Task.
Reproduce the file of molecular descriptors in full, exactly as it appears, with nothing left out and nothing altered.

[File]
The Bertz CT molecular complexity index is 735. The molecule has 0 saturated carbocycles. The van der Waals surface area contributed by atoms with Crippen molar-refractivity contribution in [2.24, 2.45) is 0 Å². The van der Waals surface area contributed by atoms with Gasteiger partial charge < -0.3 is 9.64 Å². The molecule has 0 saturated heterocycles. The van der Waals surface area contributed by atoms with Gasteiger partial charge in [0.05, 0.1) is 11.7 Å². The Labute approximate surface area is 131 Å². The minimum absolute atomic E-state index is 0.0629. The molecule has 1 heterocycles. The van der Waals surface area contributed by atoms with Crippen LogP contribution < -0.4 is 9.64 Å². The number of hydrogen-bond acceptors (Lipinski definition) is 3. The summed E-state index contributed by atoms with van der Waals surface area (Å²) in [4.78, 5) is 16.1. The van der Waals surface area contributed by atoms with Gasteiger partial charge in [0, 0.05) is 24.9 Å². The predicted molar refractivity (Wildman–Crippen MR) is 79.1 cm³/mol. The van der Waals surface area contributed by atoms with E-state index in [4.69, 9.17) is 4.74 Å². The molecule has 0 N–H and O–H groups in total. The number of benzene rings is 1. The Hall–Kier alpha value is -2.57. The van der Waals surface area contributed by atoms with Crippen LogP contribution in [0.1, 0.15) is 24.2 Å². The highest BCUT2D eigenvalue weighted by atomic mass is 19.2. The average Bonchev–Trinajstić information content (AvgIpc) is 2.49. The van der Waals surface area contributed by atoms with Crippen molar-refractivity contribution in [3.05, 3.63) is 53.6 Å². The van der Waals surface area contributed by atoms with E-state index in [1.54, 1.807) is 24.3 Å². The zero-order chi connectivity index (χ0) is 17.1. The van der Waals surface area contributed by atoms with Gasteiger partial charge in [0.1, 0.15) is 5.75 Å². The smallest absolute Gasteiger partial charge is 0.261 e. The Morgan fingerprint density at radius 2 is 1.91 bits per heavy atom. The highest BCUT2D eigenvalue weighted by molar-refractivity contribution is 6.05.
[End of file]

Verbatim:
The Bertz CT molecular complexity index is 735. The molecule has 0 saturated carbocycles. The van der Waals surface area contributed by atoms with Crippen molar-refractivity contribution in [2.24, 2.45) is 0 Å². The van der Waals surface area contributed by atoms with Gasteiger partial charge < -0.3 is 9.64 Å². The molecule has 0 saturated heterocycles. The van der Waals surface area contributed by atoms with Gasteiger partial charge in [0.05, 0.1) is 11.7 Å². The Labute approximate surface area is 131 Å². The minimum absolute atomic E-state index is 0.0629. The molecule has 1 heterocycles. The van der Waals surface area contributed by atoms with Crippen LogP contribution < -0.4 is 9.64 Å². The number of hydrogen-bond acceptors (Lipinski definition) is 3. The summed E-state index contributed by atoms with van der Waals surface area (Å²) in [4.78, 5) is 16.1. The van der Waals surface area contributed by atoms with Gasteiger partial charge in [0, 0.05) is 24.9 Å². The predicted molar refractivity (Wildman–Crippen MR) is 79.1 cm³/mol. The van der Waals surface area contributed by atoms with E-state index in [4.69, 9.17) is 4.74 Å². The molecule has 0 N–H and O–H groups in total. The number of benzene rings is 1. The Hall–Kier alpha value is -2.57. The van der Waals surface area contributed by atoms with Crippen LogP contribution in [0.1, 0.15) is 24.2 Å². The highest BCUT2D eigenvalue weighted by atomic mass is 19.2. The average Bonchev–Trinajstić information content (AvgIpc) is 2.49. The van der Waals surface area contributed by atoms with Crippen molar-refractivity contribution in [3.05, 3.63) is 53.6 Å². The van der Waals surface area contributed by atoms with E-state index in [1.54, 1.807) is 24.3 Å². The zero-order chi connectivity index (χ0) is 17.1. The van der Waals surface area contributed by atoms with Gasteiger partial charge in [0.1, 0.15) is 5.75 Å². The smallest absolute Gasteiger partial charge is 0.261 e. The Morgan fingerprint density at radius 2 is 1.91 bits per heavy atom. The highest BCUT2D eigenvalue weighted by molar-refractivity contribution is 6.05.